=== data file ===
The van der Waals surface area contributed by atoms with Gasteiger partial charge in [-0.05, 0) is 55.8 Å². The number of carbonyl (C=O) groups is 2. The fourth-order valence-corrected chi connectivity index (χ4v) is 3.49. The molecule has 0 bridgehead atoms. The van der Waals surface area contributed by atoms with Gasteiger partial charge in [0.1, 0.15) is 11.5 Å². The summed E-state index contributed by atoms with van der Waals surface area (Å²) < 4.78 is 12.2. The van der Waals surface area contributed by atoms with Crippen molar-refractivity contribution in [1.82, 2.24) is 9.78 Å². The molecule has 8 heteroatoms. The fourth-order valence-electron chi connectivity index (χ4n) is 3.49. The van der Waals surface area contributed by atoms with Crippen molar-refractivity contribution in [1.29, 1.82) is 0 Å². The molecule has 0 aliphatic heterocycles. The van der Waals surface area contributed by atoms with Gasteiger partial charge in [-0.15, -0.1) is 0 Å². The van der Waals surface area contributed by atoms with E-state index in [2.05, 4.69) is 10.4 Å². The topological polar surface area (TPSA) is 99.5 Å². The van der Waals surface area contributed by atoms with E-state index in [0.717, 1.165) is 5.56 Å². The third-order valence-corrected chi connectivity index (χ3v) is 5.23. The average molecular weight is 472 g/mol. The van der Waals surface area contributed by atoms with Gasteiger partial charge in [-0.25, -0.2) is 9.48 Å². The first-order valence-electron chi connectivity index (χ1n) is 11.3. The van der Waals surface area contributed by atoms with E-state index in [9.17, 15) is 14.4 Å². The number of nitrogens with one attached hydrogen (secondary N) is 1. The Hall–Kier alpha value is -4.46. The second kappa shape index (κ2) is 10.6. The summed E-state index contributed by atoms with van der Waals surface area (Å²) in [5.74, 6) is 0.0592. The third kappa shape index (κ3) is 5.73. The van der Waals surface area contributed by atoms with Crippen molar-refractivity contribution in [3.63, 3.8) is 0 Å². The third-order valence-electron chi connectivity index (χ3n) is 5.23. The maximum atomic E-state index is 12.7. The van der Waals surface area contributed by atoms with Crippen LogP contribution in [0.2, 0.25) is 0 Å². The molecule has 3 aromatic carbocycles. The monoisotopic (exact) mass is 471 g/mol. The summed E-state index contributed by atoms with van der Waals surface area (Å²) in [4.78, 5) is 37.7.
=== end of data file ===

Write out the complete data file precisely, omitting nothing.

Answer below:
The van der Waals surface area contributed by atoms with Gasteiger partial charge in [-0.05, 0) is 55.8 Å². The number of carbonyl (C=O) groups is 2. The fourth-order valence-corrected chi connectivity index (χ4v) is 3.49. The molecule has 0 bridgehead atoms. The van der Waals surface area contributed by atoms with Gasteiger partial charge in [0.1, 0.15) is 11.5 Å². The summed E-state index contributed by atoms with van der Waals surface area (Å²) < 4.78 is 12.2. The van der Waals surface area contributed by atoms with Crippen molar-refractivity contribution in [1.82, 2.24) is 9.78 Å². The molecule has 8 heteroatoms. The fourth-order valence-electron chi connectivity index (χ4n) is 3.49. The van der Waals surface area contributed by atoms with Crippen molar-refractivity contribution in [1.29, 1.82) is 0 Å². The molecule has 0 aliphatic heterocycles. The van der Waals surface area contributed by atoms with Gasteiger partial charge in [-0.15, -0.1) is 0 Å². The van der Waals surface area contributed by atoms with E-state index in [2.05, 4.69) is 10.4 Å². The topological polar surface area (TPSA) is 99.5 Å². The van der Waals surface area contributed by atoms with E-state index in [0.717, 1.165) is 5.56 Å². The third-order valence-corrected chi connectivity index (χ3v) is 5.23. The average molecular weight is 472 g/mol. The van der Waals surface area contributed by atoms with Gasteiger partial charge in [-0.25, -0.2) is 9.48 Å². The first-order valence-electron chi connectivity index (χ1n) is 11.3. The van der Waals surface area contributed by atoms with E-state index in [9.17, 15) is 14.4 Å². The number of nitrogens with one attached hydrogen (secondary N) is 1. The Hall–Kier alpha value is -4.46. The second kappa shape index (κ2) is 10.6. The summed E-state index contributed by atoms with van der Waals surface area (Å²) in [5.74, 6) is 0.0592. The third kappa shape index (κ3) is 5.73. The van der Waals surface area contributed by atoms with Crippen molar-refractivity contribution in [3.63, 3.8) is 0 Å². The third-order valence-electron chi connectivity index (χ3n) is 5.23. The maximum atomic E-state index is 12.7. The van der Waals surface area contributed by atoms with Crippen LogP contribution in [0.2, 0.25) is 0 Å². The molecule has 3 aromatic carbocycles. The monoisotopic (exact) mass is 471 g/mol. The summed E-state index contributed by atoms with van der Waals surface area (Å²) in [4.78, 5) is 37.7.